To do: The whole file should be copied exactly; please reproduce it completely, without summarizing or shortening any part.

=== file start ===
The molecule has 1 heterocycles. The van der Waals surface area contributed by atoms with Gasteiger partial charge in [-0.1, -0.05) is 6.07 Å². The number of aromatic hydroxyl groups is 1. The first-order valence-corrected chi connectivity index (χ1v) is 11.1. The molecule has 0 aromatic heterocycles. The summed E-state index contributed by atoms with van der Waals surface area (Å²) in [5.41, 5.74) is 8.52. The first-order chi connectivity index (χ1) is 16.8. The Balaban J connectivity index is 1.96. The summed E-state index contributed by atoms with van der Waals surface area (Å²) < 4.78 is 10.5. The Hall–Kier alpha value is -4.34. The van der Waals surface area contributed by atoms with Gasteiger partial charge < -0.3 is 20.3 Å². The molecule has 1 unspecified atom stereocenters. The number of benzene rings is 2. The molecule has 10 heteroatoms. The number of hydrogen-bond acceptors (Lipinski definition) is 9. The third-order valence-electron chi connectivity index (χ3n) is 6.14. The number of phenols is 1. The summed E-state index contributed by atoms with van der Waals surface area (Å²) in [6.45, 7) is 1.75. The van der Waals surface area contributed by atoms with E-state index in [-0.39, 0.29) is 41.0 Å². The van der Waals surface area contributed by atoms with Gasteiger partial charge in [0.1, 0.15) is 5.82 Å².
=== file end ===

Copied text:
The molecule has 1 heterocycles. The van der Waals surface area contributed by atoms with Gasteiger partial charge in [-0.1, -0.05) is 6.07 Å². The number of aromatic hydroxyl groups is 1. The first-order valence-corrected chi connectivity index (χ1v) is 11.1. The molecule has 0 aromatic heterocycles. The summed E-state index contributed by atoms with van der Waals surface area (Å²) in [5.41, 5.74) is 8.52. The first-order chi connectivity index (χ1) is 16.8. The Balaban J connectivity index is 1.96. The summed E-state index contributed by atoms with van der Waals surface area (Å²) < 4.78 is 10.5. The Hall–Kier alpha value is -4.34. The van der Waals surface area contributed by atoms with Gasteiger partial charge < -0.3 is 20.3 Å². The molecule has 1 unspecified atom stereocenters. The number of benzene rings is 2. The molecule has 10 heteroatoms. The number of hydrogen-bond acceptors (Lipinski definition) is 9. The third-order valence-electron chi connectivity index (χ3n) is 6.14. The number of phenols is 1. The summed E-state index contributed by atoms with van der Waals surface area (Å²) in [6.45, 7) is 1.75. The van der Waals surface area contributed by atoms with E-state index in [-0.39, 0.29) is 41.0 Å². The van der Waals surface area contributed by atoms with Gasteiger partial charge in [0.1, 0.15) is 5.82 Å².